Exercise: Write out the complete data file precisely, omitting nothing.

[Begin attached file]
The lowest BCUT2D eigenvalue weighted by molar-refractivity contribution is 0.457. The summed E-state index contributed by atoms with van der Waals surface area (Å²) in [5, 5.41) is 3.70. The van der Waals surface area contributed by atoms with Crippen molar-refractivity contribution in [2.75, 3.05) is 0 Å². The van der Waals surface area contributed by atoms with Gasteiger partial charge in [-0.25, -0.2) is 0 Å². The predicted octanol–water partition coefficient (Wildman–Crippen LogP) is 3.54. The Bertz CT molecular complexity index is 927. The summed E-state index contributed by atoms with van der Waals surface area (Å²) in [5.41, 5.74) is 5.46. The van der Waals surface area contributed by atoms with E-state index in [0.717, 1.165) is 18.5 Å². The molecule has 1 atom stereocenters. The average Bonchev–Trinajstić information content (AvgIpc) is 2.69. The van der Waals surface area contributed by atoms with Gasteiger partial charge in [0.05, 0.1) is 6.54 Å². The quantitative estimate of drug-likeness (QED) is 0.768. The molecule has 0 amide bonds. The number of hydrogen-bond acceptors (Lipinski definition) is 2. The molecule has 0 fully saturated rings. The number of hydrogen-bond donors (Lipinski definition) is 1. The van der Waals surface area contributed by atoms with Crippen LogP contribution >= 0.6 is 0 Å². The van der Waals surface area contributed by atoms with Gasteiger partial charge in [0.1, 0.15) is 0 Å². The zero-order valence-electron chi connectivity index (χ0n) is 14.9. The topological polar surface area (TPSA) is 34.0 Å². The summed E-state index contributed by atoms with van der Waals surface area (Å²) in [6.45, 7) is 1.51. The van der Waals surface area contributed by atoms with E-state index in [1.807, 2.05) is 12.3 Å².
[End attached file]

The lowest BCUT2D eigenvalue weighted by molar-refractivity contribution is 0.457. The summed E-state index contributed by atoms with van der Waals surface area (Å²) in [5, 5.41) is 3.70. The van der Waals surface area contributed by atoms with Crippen molar-refractivity contribution in [2.75, 3.05) is 0 Å². The van der Waals surface area contributed by atoms with Gasteiger partial charge in [-0.25, -0.2) is 0 Å². The predicted octanol–water partition coefficient (Wildman–Crippen LogP) is 3.54. The Bertz CT molecular complexity index is 927. The summed E-state index contributed by atoms with van der Waals surface area (Å²) in [5.41, 5.74) is 5.46. The van der Waals surface area contributed by atoms with E-state index in [0.717, 1.165) is 18.5 Å². The molecule has 1 atom stereocenters. The average Bonchev–Trinajstić information content (AvgIpc) is 2.69. The van der Waals surface area contributed by atoms with Gasteiger partial charge in [0.05, 0.1) is 6.54 Å². The quantitative estimate of drug-likeness (QED) is 0.768. The molecule has 0 amide bonds. The number of hydrogen-bond acceptors (Lipinski definition) is 2. The molecule has 0 fully saturated rings. The number of hydrogen-bond donors (Lipinski definition) is 1. The van der Waals surface area contributed by atoms with Crippen LogP contribution >= 0.6 is 0 Å². The van der Waals surface area contributed by atoms with Gasteiger partial charge in [0.1, 0.15) is 0 Å². The zero-order valence-electron chi connectivity index (χ0n) is 14.9. The topological polar surface area (TPSA) is 34.0 Å². The summed E-state index contributed by atoms with van der Waals surface area (Å²) in [6.45, 7) is 1.51. The van der Waals surface area contributed by atoms with E-state index in [1.807, 2.05) is 12.3 Å².